5 Fasting Practices for Lent and Beyond

Feb 23, 2024

Reading time: 5 Minutes

woman praying with a bible next to her

Spiritual fasting is most commonly known today as abstaining from food for a certain period of time in order to humble ourselves and find spiritual solitude with God. Some do this to seek clarity when facing a challenge or big decision, some to simply reconnect with the Spirit. In Psalm 35:13, King David stated “I humbled myself with fasting, and my prayer was genuine.” 


While dietary fasts are mentioned in the in the Bible more than 70 times, fasting is not just about food. There are other things we may want to consider “giving up” but it’s important to examine the heart of the matter. In today’s busy world it can be challenging to step away for even a moment and find true intimacy with God, distraction free. It might be intimidating to refrain from our habits in order to seek spiritual renewal, but it is so beneficial. What is keeping you from alone time with God? How might you set something aside, even temporarily, to draw closer to Him? 


Here are 5 non-dietary fasts worth considering:




A shopping fast entails refraining from purchasing items that aren’t necessary for survival. Of course, a benefit of this is that it saves money, however, giving up little pleasures evokes a sense of humility and fixes our eyes on the Provider of all things.  In The Parable of the Rich Fool, Jesus warns against the pursuit of material wealth, declaring, “One’s life does not consist in the abundance of the things he possesses.” (Luke 12:15). We are not measured by the fancy things we own; God judges our heart alone. Fasting from excessive shopping readjusts our heart posture and acknowledges that Christ alone satisfies. 


Social Media 


This one is hard. Social media websites are programmed to make users addicted. We get lost in the sea of entertainment without realizing how much time has passed. If you’re like me, you’ve tried deleting the app off your phone to avoid the endless scrolling, only to download it again a day later for one reason or another. A fast from social media gives us time. Time that could be dedicated to studying scripture, praying, or serving others. What if the hour we spent on social media was instead spent in The Word or writing uplifting notes to friends and family members? What an impact that would have on our hearts! 


Additionally, abstaining from social media gives us the confidence of who we are in Christ. Whether we admit it or not, looking at highlight reels of others creates covetousness in our heart. We end up feeling unsatisfied because we compare our situation to the things we see on a screen. We compare to feel better about ourselves too. We all know that comparison is the thief of joy, so why do we put ourselves in a place to compare? A social media fast gives us the chance to find contentment in who our Creator declares us to be.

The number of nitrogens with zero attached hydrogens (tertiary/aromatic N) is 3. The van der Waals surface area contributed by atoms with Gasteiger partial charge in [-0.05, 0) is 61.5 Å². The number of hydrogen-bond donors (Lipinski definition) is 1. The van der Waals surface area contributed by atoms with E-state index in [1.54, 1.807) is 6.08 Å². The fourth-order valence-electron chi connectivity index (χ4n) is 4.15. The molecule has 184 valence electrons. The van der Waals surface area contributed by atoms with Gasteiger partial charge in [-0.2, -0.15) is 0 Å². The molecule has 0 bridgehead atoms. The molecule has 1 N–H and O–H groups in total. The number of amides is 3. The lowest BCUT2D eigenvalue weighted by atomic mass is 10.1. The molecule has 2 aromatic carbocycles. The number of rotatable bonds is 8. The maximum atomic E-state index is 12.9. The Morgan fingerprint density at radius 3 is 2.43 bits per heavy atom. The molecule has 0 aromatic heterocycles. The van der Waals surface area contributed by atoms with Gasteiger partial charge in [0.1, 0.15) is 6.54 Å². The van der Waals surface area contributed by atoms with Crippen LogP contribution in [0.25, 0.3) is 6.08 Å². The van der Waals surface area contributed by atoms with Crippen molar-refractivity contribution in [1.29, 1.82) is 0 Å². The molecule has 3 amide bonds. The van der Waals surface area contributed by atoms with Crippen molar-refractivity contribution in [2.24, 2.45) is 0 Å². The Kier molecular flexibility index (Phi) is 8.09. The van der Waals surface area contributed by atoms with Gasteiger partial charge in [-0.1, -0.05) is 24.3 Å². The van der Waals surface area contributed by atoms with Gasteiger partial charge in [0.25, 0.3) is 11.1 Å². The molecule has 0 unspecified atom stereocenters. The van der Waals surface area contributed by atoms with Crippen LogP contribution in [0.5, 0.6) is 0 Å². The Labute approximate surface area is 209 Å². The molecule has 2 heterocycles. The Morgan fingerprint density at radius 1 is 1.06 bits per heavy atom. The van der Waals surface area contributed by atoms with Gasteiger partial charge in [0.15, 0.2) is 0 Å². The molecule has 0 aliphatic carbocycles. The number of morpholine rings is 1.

In the Gospel of Matthew, Jesus withdrew into the wilderness to fast and pray, setting an example for us to follow. In silence, we enter into a peaceful stillness that allows us to listen for God’s direction. Finding time for silence can be tricky for those of us with families at home, but the Bible clearly tells us that our Father wants us to spend time with Him. If this fast sounds impossible for you, I encourage you to use your alone time wisely. Instead of calling a friend or listening to music in the car, sit in silence and listen for God’s voice. If your kids are at a point where they can understand, ask that they respect your time of solitude with God. Go to a quiet place and listen. 




Let’s be real, the world can be a dark, scary place. Chaos erupting across the globe captures our attention and we can’t look away. It evokes sadness, despair, and even hopelessness. A fast from the news media gives us the opportunity to re-center and remember where our hope comes from: Jesus. By temporarily removing negative news and replacing it with the hope and joy found in Christ, we can return with the intention to pray, serve, and support those in need. Read more about news-fasting in this Medi-Share blog by Phillip Snyder: Faith and Hope in this News Era 




As followers of Christ, we’re called to give thanks in all circumstances (1 Thessalonians 5:18). A fast from complaining challenges us to cultivate a heart of gratitude and refrain from expressing negativity. This time of fasting is an opportunity to reflect on the abundance He has provided and give thanks to the Lord. As instructed by the apostle Paul, we should substitute complaints with dwelling on things that are pure, lovely, excellent, and praiseworthy. Focusing on the things listed in Philippians 4:8 can be beneficial to our mental, physical and spiritual health. 



Fasting is not meant to be obvious or impressive. In Matthew 6:16-18, Jesus commands us not to boast in our spiritual deed of fasting, but to keep it between ourselves and our Father in Heaven, who will reward us. Fasting from these things can be beneficial, maybe even necessary, to our sanctification. We will be rewarded with a refreshed mind, a renewed soul, and a deeper connection with God. 


So whether it’s food, shopping, social media or something else, let us use the practice of fasting not as a showy statement for others, but a true time of sacrifice and sanctification to draw us closer to our Lord.

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